We may have come to regard health and safety as a significant barrier to running our businesses, but the regulations are there both to protect the employer and the employee.

In our A-Z series, designed to provide you with a comprehensive overview of running a garage, we have reached the letter ‘H’ where we take a look at that old arch enemy ‘health and safety’.  Our series is packed with tips, advice and ideas to help your garage become even more successful.

Health & Safety


In a nutshell, we all have a right to be protected at work and if you’re the boss, it’s your job to ensure the regulations are not only in place but are adhered to by your employees.

There have been 7,000 injuries and 33 deaths in the motor vehicle repair industry in the past five years, according to the regulatory body the Health and Safety Executive (HSE) which has created a website specifically aimed at the sector to help reduce the number of incidents. You can find the information here which includes industry specific issues such as used engine oil, cleaning substances when valeting and vehicle lifts.

Your general responsibilities are outlined in the Health and Safety at Work Act of 1974, although there are also specific responsibilities for certain industries. The HSE and local authority inspectors have wide ranging powers to prosecute if they believe health and safety standards are being flouted.

As well as employees, employers also have a duty to ensure the safety of customers and members of the public from anything arising out of their work. It means they have to implement an effective Health and Safety Management System to ensure adequate processes are in place for the effective planning, organisation, control, monitoring and review of protective and preventive measures including recording of any injuries incurred at work. If your business employs more than five people, you must record these arrangements as part of your health and safety policy statement.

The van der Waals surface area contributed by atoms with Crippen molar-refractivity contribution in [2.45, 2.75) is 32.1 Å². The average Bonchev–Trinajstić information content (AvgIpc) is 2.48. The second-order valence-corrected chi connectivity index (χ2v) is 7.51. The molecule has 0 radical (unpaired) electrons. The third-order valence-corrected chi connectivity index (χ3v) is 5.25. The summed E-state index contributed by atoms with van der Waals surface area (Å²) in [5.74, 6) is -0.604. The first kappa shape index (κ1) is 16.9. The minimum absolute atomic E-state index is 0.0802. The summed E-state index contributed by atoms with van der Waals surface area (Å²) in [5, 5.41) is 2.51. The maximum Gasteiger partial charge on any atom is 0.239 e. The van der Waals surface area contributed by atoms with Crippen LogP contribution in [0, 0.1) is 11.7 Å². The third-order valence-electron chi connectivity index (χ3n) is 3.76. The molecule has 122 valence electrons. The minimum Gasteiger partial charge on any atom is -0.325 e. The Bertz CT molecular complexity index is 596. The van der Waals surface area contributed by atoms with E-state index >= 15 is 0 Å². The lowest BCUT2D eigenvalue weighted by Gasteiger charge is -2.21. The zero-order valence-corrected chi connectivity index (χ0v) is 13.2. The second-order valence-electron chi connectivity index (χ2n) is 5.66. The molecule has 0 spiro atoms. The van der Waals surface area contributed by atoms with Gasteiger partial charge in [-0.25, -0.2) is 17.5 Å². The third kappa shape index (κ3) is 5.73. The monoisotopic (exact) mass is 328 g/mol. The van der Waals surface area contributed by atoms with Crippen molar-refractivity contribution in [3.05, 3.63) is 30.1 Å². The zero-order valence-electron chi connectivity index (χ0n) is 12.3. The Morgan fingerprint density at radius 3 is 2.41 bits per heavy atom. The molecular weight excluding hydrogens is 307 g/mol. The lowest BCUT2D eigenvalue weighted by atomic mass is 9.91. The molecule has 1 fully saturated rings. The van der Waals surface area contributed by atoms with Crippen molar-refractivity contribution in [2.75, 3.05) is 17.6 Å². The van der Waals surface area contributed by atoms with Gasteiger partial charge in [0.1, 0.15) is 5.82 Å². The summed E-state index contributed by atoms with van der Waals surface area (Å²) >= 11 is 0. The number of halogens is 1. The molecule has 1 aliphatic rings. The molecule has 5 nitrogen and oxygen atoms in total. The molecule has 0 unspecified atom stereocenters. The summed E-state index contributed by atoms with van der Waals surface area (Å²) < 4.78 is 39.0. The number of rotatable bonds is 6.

The safety policy statement should cover the arrangements in place to ensure adequate health and safety and you must make sure your employees are aware of its contents. It should also include your emergency measures and fire escape procedures. You will also have to appoint someone with responsibility to oversee the business’ compliance with their legal obligations as well as providing them with the time to reasonably complete their health and safety obligations alongside their other employment duties. Your ‘competent’ person also needs to have the appropriate HSE qualifications and experience or you can appoint a consultant.

As an employer, you will have to undertake a risk assessment and evaluate the level of risk in your business including those specific to the industry, for example, disposal of oil and other hazardous material from the workshop. Employees also need to receive any necessary instruction and training to enable them to undertake their job safely and without endangering others. If you do employ people, you have to display the HSE law poster or provide each work with a copy of the equivalent pocket card, these are available from the HSE website

Part of providing a safe working environment is to ensure all equipment meets the required safety standards and any measures are followed including the use of any personal protective equipment and regulations which governs the use of such equipment. You also need to be aware of general workplace requirements such as temperature, cleanliness, working space, ventilation, lighting and safe access.

Whilst it may all sound overwhelming, your employees also have responsibility for their own health and safety and the safety of others who may be affected by their actions by behaving in a reasonable manner and adhering to the necessary regulations.

Handily, the HSE motor vehicle repair website incorporates a news section where it posts any new information, including regulation updates, relating to the sector.

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